This is actually a departure from the traditional products and delves into imagination and creativity to produce something out of the ordinary. The utility function has to be considered at this point to ensure consumer attention and acceptance. The part of Transformational Innovation (Deevi, Seetharama. 2011) is mentioned here as driven by “curiosity and discovery” where examples were cited such as steam engines, steel, cars, incandescent bulbs, cell phones and the Internet. A lot of transformations came from established products due to creativity of persons who made this possible as some of the products mentioned.

To pick one from these examples, take the case of Thomas Edison’s incandescent bulb. Since the 1800’s when he invented this bulb, it transformed into a two-piece stopper lamp used my Nicholas Tesla (from the “Tesla, the Master of Lighting” DVD) that made him the winner of the “war of currents”. From then on, this source of light has transformed to fluorescent lamp, to CFL (compact fluorescent lamp) and now to LEDs. It is interesting to note here too that despite these transformations, all these lamps are still in use today.

Category Innovation (Deevi, Seetharama. 011) follows where customer needs and insights are taken into consideration. Examples provided are car service stations, lamp manufacturing and virtual bookstores where these innovations came as a support of the new discoveries to function and be maintained. A new product innovation will only lead to loss of utility if there will be no support to follow. The example of car shops here only shows that the invention of the car will not be as successful as it is now if these cars are to operate to break down in a short time if there will be no car shop to maintain them.

Marketplace Innovation (Deevi, Seetharama. 2011) comes next as a provision for the new market. Since the new product needs introductions and overview of its benefits or consumer needs, this expanded market would now require greater marketing thrust to reach the targeted customer. Examples given here are the more common iPhone and its App Store and the line of car models and colors that are offered by car manufacturers and their dealerships. The iPod, iPhone and iPad success is hard to miss.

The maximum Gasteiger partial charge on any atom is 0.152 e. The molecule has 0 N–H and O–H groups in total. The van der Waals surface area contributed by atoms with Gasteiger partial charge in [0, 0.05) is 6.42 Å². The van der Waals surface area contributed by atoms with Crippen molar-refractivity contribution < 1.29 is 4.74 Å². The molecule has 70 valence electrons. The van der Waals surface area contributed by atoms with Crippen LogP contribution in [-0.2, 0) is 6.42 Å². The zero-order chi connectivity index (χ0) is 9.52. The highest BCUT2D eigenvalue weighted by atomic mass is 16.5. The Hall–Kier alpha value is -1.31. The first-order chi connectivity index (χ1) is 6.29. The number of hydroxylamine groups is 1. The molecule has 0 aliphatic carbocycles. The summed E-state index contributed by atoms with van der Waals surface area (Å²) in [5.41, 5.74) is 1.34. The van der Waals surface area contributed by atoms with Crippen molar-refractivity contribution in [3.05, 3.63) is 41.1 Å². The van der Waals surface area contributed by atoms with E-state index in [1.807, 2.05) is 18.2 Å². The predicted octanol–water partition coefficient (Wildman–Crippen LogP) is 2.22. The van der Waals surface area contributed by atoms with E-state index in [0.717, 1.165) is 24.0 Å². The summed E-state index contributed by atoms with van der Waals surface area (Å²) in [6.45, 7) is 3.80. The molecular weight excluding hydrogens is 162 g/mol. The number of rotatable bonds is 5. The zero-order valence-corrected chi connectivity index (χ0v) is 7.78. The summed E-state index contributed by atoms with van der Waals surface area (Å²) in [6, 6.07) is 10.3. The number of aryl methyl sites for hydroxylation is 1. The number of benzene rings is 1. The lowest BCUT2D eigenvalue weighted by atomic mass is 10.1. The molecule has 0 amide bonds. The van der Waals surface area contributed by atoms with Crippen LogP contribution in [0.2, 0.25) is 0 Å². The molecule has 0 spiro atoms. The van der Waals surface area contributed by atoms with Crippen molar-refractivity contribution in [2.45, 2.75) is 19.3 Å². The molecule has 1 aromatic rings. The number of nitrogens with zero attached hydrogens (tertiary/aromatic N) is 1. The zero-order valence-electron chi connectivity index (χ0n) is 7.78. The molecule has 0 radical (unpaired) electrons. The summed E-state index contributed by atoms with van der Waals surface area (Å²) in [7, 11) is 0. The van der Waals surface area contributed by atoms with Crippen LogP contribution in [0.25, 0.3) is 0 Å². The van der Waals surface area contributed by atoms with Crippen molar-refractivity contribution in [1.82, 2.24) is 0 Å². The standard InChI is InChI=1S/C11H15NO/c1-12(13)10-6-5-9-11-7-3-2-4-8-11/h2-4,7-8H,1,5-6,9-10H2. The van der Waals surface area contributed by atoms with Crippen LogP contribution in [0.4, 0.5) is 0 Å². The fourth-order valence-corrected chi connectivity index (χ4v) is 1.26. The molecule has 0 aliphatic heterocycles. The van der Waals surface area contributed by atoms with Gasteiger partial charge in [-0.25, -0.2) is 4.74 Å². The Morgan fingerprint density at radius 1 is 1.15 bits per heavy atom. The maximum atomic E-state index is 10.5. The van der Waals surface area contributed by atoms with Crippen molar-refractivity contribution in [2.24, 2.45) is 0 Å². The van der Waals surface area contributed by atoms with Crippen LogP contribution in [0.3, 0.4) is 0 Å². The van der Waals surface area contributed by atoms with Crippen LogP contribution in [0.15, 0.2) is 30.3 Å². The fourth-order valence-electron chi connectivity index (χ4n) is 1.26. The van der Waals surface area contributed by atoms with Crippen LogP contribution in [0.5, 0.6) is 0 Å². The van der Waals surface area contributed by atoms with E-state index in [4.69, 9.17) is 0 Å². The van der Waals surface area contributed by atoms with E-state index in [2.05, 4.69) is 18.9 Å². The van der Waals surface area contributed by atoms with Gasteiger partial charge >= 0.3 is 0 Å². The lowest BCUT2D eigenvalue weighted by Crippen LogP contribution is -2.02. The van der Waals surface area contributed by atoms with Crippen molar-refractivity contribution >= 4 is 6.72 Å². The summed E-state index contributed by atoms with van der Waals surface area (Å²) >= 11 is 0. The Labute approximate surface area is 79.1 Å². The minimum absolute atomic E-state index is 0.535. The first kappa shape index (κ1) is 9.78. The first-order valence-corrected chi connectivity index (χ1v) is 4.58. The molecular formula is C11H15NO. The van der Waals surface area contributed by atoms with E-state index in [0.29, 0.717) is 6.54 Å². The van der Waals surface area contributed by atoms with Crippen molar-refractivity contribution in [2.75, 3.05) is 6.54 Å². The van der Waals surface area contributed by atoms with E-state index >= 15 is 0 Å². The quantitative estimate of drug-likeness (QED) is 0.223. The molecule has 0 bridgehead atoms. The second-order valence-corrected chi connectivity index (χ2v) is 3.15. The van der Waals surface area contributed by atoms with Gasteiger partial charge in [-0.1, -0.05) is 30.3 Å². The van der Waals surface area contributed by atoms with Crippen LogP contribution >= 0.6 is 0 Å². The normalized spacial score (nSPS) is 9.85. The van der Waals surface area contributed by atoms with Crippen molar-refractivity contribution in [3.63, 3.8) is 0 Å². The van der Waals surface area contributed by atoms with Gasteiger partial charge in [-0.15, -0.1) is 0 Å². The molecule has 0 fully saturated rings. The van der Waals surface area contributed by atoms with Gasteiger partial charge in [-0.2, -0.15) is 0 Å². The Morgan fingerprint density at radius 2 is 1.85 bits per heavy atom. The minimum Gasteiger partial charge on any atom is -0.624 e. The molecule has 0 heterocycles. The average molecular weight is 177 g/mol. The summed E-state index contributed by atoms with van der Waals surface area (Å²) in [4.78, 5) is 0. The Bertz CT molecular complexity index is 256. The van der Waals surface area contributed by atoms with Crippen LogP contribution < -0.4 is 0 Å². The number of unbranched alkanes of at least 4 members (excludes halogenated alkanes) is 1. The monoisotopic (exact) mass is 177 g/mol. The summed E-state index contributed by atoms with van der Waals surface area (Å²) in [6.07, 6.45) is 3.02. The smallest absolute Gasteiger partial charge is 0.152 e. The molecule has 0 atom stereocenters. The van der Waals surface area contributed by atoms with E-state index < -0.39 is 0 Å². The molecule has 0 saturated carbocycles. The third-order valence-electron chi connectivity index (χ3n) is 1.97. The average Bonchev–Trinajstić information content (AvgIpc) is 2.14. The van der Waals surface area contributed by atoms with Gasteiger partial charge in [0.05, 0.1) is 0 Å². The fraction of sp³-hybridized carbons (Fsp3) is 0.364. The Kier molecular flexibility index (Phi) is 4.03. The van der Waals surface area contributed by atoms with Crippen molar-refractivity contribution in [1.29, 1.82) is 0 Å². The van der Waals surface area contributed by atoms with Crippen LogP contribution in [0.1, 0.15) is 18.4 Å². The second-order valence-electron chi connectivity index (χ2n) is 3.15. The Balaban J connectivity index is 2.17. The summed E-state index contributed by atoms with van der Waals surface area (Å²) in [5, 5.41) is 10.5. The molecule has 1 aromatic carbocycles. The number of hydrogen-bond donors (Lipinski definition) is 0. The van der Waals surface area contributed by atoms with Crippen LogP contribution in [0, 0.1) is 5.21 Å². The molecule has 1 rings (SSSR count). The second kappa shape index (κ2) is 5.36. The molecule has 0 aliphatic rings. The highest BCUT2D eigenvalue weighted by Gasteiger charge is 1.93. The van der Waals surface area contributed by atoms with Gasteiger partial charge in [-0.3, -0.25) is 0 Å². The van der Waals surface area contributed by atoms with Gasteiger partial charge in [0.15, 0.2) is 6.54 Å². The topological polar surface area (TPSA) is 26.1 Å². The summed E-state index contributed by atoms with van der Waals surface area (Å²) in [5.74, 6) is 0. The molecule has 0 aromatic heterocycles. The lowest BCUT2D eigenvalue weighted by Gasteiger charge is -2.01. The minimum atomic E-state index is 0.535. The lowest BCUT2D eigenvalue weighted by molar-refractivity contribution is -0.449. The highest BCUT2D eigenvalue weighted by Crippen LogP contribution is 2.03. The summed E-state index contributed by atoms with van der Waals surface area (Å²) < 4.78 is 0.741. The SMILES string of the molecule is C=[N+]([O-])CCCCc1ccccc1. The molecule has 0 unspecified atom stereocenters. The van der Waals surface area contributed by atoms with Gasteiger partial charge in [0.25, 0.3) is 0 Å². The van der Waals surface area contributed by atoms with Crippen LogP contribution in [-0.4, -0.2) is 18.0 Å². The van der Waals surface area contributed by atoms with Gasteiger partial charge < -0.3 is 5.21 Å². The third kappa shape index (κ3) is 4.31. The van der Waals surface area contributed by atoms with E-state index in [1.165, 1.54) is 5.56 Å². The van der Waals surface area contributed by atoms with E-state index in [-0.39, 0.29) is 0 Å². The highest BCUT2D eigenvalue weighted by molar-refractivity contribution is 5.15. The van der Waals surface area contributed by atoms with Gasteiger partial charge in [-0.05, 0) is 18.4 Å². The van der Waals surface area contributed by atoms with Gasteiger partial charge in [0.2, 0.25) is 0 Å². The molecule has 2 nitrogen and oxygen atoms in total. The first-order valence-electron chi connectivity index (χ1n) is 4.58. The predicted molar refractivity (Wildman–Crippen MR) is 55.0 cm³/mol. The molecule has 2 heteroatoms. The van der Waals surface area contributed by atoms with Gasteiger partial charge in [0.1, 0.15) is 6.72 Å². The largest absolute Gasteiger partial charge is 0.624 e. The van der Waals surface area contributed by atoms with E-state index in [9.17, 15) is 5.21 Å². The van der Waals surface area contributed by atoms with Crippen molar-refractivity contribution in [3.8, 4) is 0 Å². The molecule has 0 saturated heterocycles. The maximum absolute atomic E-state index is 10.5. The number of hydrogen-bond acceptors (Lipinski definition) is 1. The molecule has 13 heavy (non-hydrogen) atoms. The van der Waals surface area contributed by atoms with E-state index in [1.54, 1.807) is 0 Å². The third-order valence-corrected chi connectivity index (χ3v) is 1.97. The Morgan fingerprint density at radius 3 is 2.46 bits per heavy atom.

Despite the fact that Sony’s Walkman came first to the market of music portability, the transition to these Apple products is amazing and has even created a cult loyalty to apple product users. Operational Innovation (Deevi, Seetharama. 2011) was described here as initiatives for improving the company operations. This innovation is driven by insights for specifically addressing operational efficiencies, effectiveness and the organizational profitability. An example given here was Dell’s inventory control system and assembly line automation.

I also remember Wal-Mart’s use of RFID in their inventory system where radio signals provide instant inventory count and update to their database system. “The Leadership Equation” (Deevi, Seetharama. 2011) mentions about the role of an effective leader to sustain the new product innovation. This is where the “view from the top” comes into an important role. It is clearly important at this point to define and create visions, establish expectations and identify leaders who can make these things happen.

This argument was supported by examples from Ford, Toyota, Apple and Hasbro. The authors concluded that the type of an effective leader here is described as someone who will have a different personality type compared with the typical everyday leader. The last part discussed the success and the failure of organizations in sustaining growth through innovations. They mentioned the expense of risk-taking and innovation when organizations started to focus more on cost-cutting and efficiency.

The authors argued that innovative leaders need freedom, empowerment and security to be able to utilize their innovativeness and required leadership to turn these products of creativity into commercial success. To prevent failure then emanating out of a new innovation, it is not only enough to concentrate on the product itself as a driver of growth and success, nor just on the leadership alone, but by the combination of these two. It is easy to see a failure emanating from a product innovation that does not appeal to the taste buds of consumers like a certain color of a car.

It is also easy to see a new product innovation that does not go on both manufacturing speed to lead the market thrust, like the PlayStation 3 that led to the success of the Blu-Ray format against the competing HD-DVD, and the marketing leadership like the Apple products that has led the market despite innovations by competing Androids. The combination of all these innovations will ensure success and economic growth for the firm who will sustain these efforts and investment. A bright idea alone is not a ticket for success.